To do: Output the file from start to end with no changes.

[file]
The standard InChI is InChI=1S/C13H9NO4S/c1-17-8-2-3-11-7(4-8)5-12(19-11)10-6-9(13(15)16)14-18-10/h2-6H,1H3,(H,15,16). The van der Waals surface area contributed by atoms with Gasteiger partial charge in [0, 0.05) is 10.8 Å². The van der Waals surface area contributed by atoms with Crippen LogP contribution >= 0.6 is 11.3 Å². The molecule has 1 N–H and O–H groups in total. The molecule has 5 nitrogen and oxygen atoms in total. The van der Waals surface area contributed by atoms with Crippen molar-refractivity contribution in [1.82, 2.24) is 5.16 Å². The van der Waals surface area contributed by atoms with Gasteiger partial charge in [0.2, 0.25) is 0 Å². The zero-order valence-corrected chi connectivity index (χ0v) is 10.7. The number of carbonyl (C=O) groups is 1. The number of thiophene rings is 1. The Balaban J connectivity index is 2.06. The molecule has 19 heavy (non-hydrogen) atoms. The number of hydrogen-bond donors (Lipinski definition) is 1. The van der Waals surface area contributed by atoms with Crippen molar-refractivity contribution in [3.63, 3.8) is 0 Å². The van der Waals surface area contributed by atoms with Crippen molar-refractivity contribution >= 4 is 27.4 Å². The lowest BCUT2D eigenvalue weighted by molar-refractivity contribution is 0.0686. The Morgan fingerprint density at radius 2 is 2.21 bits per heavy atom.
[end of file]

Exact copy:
The standard InChI is InChI=1S/C13H9NO4S/c1-17-8-2-3-11-7(4-8)5-12(19-11)10-6-9(13(15)16)14-18-10/h2-6H,1H3,(H,15,16). The van der Waals surface area contributed by atoms with Gasteiger partial charge in [0, 0.05) is 10.8 Å². The van der Waals surface area contributed by atoms with Crippen LogP contribution >= 0.6 is 11.3 Å². The molecule has 1 N–H and O–H groups in total. The molecule has 5 nitrogen and oxygen atoms in total. The van der Waals surface area contributed by atoms with Crippen molar-refractivity contribution in [1.82, 2.24) is 5.16 Å². The van der Waals surface area contributed by atoms with Gasteiger partial charge in [0.2, 0.25) is 0 Å². The zero-order valence-corrected chi connectivity index (χ0v) is 10.7. The number of carbonyl (C=O) groups is 1. The number of thiophene rings is 1. The Balaban J connectivity index is 2.06. The molecule has 19 heavy (non-hydrogen) atoms. The number of hydrogen-bond donors (Lipinski definition) is 1. The van der Waals surface area contributed by atoms with Crippen molar-refractivity contribution in [3.63, 3.8) is 0 Å². The van der Waals surface area contributed by atoms with Crippen molar-refractivity contribution >= 4 is 27.4 Å². The lowest BCUT2D eigenvalue weighted by molar-refractivity contribution is 0.0686. The Morgan fingerprint density at radius 2 is 2.21 bits per heavy atom.